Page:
Value added products of Rose 

Cut flower

Roses are a popular crop for both domestic and commercial cut flowers. Generally they are harvested and cut when in bud, and held in refrigerated conditions until ready for display at their point of sale. In temperate climates, cut roses are often grown in the glasshouse, and in warmer countries they may also be grown under cover in order to ensure that the flowers are not damaged by weather and that pest and disease control can be carried out effectively. Significant quantities are grown in some tropical countries, and these are shipped by air to markets across the world.  


Rose perfumes are made from atter of roses or rose oil, which is a mixture of volatile essential oils obtained by steam distilling the crushed petals of roses. An associated product is rose water which is used for cooking, cosmetics, medicine and in religious practices.  

Food and drink

Rose hips are occasionally made into jam, jelly. marmalade, and soup. or are brewed for tea, primarily for their high vitamin C content. They are also pressed and filtered to make rose hip syrup. Rose hips are also used to produce Rose hip seed oil, Rose hips seed oil which is used in skin products and some makeup products. 

Rose water 

Rose water is also an important product obtained from the rose petal. It used as a perfume and medicinal purposes. Rose water has a very distinctive flavor and is used heavily in Persian and Middle Eastern cuisine—especially in sweets such as nougat, gumdrops, raahat and  baklava. Rose water used in perfume and eye drop 

Herbal tea

Rose petals or flower buds are sometimes used to flavour ordinary tea, or combined with other herbs to make herbal teas. 


Rose petals are also preserved for direct consumption, by making gulkand which is prepared by pounding equal proportion of petals and white sugar. It is considered both as tonic and laxative. 

Rose syrup

In France there is much use of rose syrup, most commonly made from an extract of rose petals. In the United States, this French rose syrup is used to make rose scones and marshamallows.  

Rose flowers are used as food, also usually as flavouring or to add their scent to food. Other minor uses include candied rose petals.  

Rose oil

Rose oil is an important commercial product obtained from rose petals. Apart from sweet fragrance, it has medicinal properties and is often used in Ayurveda. Bulgarian rose otto largely used in perfuming soaps and cosmetic. 

Rose creams 

Rose flavoured fondant covered in chocolate, often topped with a crystallised rose petal) are a traditional English confectionery widely available from numerous producers in the UK.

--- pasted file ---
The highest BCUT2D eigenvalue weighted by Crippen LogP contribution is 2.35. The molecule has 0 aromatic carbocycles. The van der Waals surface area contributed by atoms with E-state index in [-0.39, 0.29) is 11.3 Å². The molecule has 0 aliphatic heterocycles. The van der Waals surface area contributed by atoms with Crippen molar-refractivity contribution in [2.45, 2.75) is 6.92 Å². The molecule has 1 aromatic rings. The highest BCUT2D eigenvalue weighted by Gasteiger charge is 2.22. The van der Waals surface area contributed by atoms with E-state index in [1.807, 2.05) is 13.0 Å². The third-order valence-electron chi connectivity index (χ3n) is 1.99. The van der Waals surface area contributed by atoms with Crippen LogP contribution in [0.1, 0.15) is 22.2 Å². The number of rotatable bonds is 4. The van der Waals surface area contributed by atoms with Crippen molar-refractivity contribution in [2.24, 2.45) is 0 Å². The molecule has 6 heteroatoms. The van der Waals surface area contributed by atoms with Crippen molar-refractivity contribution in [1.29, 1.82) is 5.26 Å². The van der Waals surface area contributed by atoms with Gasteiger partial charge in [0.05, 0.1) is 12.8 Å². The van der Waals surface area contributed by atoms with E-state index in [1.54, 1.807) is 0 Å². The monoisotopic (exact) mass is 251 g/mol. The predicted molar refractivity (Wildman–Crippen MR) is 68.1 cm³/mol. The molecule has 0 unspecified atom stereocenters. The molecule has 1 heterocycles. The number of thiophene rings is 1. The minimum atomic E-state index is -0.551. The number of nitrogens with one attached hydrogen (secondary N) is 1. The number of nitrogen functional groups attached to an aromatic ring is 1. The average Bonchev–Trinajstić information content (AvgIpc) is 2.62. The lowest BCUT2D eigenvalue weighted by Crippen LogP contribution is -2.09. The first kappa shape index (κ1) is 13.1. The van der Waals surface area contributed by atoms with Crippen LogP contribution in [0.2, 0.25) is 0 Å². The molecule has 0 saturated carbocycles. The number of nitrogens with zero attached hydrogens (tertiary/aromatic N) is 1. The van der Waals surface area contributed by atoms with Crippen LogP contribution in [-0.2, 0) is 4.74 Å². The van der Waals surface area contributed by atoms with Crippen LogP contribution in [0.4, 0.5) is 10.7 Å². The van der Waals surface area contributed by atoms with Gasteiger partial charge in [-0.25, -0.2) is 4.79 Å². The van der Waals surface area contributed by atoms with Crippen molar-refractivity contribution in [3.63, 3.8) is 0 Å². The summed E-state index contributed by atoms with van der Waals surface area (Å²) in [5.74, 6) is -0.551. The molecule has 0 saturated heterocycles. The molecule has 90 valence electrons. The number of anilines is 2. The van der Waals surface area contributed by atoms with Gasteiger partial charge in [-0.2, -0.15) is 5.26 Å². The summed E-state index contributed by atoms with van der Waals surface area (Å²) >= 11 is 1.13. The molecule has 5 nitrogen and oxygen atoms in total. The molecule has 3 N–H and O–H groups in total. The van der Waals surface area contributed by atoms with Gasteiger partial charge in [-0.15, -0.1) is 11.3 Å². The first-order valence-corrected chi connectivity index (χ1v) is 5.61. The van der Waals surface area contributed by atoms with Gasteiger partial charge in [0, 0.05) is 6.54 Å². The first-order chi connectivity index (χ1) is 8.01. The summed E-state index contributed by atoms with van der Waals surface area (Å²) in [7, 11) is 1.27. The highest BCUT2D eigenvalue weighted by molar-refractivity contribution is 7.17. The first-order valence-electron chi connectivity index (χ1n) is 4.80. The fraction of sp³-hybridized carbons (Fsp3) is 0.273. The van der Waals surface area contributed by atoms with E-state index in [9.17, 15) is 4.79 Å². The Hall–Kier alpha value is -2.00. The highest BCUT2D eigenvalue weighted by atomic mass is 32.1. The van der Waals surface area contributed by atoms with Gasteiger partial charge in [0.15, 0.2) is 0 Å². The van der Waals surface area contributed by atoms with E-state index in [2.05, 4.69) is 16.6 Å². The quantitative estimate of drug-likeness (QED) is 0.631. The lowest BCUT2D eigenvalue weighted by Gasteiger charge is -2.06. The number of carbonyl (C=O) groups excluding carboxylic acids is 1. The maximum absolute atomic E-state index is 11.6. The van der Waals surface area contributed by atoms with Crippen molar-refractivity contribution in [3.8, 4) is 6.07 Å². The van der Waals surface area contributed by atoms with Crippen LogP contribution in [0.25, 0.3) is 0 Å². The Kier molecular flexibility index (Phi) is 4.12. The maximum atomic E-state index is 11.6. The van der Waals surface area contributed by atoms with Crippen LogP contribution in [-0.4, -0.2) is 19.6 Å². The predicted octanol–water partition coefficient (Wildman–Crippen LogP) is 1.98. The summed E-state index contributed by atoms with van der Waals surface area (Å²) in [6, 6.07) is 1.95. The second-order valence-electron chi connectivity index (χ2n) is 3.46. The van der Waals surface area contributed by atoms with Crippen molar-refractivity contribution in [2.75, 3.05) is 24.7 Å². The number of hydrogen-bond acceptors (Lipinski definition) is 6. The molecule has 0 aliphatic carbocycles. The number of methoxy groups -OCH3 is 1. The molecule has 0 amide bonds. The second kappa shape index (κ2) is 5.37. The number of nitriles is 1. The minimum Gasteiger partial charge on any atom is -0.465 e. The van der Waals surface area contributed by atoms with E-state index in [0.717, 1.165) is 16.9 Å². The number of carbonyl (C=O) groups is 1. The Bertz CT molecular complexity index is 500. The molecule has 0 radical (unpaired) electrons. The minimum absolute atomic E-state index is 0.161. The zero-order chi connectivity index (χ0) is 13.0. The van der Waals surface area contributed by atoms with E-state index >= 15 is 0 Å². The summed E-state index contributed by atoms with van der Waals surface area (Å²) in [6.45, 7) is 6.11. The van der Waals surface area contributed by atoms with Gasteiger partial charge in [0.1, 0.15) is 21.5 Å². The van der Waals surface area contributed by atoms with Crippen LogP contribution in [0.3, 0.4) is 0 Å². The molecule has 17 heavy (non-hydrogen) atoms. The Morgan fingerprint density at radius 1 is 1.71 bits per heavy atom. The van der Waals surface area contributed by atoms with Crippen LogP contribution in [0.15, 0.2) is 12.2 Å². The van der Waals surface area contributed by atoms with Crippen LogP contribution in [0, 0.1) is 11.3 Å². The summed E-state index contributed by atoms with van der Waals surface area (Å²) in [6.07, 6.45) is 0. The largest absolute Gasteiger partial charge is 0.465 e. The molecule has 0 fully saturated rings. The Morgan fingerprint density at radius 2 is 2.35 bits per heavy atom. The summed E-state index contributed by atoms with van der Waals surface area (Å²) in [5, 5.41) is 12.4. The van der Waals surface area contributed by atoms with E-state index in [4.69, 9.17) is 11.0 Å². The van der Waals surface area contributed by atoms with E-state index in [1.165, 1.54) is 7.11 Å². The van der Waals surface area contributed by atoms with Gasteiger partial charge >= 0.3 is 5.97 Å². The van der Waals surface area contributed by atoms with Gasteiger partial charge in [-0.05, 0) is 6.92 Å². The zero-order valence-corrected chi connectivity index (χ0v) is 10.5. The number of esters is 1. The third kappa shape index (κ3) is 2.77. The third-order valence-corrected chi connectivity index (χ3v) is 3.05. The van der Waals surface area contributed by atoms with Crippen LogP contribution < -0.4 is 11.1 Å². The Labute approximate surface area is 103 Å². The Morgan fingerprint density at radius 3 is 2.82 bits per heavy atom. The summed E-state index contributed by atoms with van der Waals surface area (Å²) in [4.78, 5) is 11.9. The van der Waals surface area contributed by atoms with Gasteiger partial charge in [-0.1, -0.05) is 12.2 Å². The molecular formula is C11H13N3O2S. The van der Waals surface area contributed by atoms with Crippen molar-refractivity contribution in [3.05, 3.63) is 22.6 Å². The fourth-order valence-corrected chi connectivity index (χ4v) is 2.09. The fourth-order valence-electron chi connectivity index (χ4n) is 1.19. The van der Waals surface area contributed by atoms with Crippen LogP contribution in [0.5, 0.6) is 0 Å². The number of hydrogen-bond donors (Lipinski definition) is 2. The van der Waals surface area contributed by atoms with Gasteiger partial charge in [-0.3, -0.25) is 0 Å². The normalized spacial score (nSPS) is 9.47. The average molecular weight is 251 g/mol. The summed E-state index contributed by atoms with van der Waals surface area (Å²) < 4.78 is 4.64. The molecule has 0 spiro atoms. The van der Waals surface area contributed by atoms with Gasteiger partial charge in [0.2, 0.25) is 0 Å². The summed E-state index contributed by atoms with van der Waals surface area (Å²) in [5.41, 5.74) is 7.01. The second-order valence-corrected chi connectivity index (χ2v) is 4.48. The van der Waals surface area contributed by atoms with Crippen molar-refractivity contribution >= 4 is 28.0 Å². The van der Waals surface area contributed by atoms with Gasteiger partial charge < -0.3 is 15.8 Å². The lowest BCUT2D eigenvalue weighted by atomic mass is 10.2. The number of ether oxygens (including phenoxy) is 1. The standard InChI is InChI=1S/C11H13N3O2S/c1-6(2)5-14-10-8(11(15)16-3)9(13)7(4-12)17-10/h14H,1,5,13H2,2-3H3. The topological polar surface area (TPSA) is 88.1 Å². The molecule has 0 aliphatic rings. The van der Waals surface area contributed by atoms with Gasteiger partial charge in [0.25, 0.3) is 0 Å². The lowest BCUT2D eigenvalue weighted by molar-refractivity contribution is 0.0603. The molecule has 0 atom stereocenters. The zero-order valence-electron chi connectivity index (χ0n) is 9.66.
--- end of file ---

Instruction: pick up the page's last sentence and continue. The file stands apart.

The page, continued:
Value added products of Jasmine 

Jasmine tea 

Green tea with jasmine flowers. Jasmine tea is consumed in China, where it is called jasmine-flower tea. Flowers are also used to make jasmine tea, which often has a base of green tea or white tea, but sometimes an Oolong base is used. 

Jasmine essential oil   

The petals of the flower are much too delicate and would be destroyed by the distillation process used in creating essential oils. Other than the processing method it is essentially the same as an essential oil. 

  • Absolute is a technical term used to denote the process of extraction.

  • It is in common use. 

  • Its flowers are either extracted by the labor-intensive method of enfleurage or through chemical extraction. 

  • It is expensive due to a large number of flowers needed to produce a small amount of oil.  

  • The flowers have to be gathered at night because the odor of jasmine is more powerful after dark. 

  • The flowers are laid out on cotton cloths soaked in olive oil for several days and then extracted leaving the true jasmine essence.

  • Some of the countries producing jasmine essential oil are India, Egypt, China, and Morocco. 

Jasmine Perfume and Incense 

Jasmine (Jasminum officinale) absolute 

Many species also yield an absolute, which is used in perfumes and incense. Its chemical constituents include methy anthranilate, indole benzyl alcohol linalool and skatole. 


Jasmine gave name to the jasmonate plant hormones as methy jasmonate isolated from the jasmine oil of Jasminum grandiflorum led to the discovery of the molecular structure of Jasmonates. 


Department of Floriculture and Landscape Architecture
Pt. KLS College of Horticulture & Research Station 
Rajnandgaon- 491441(C.G.) India 

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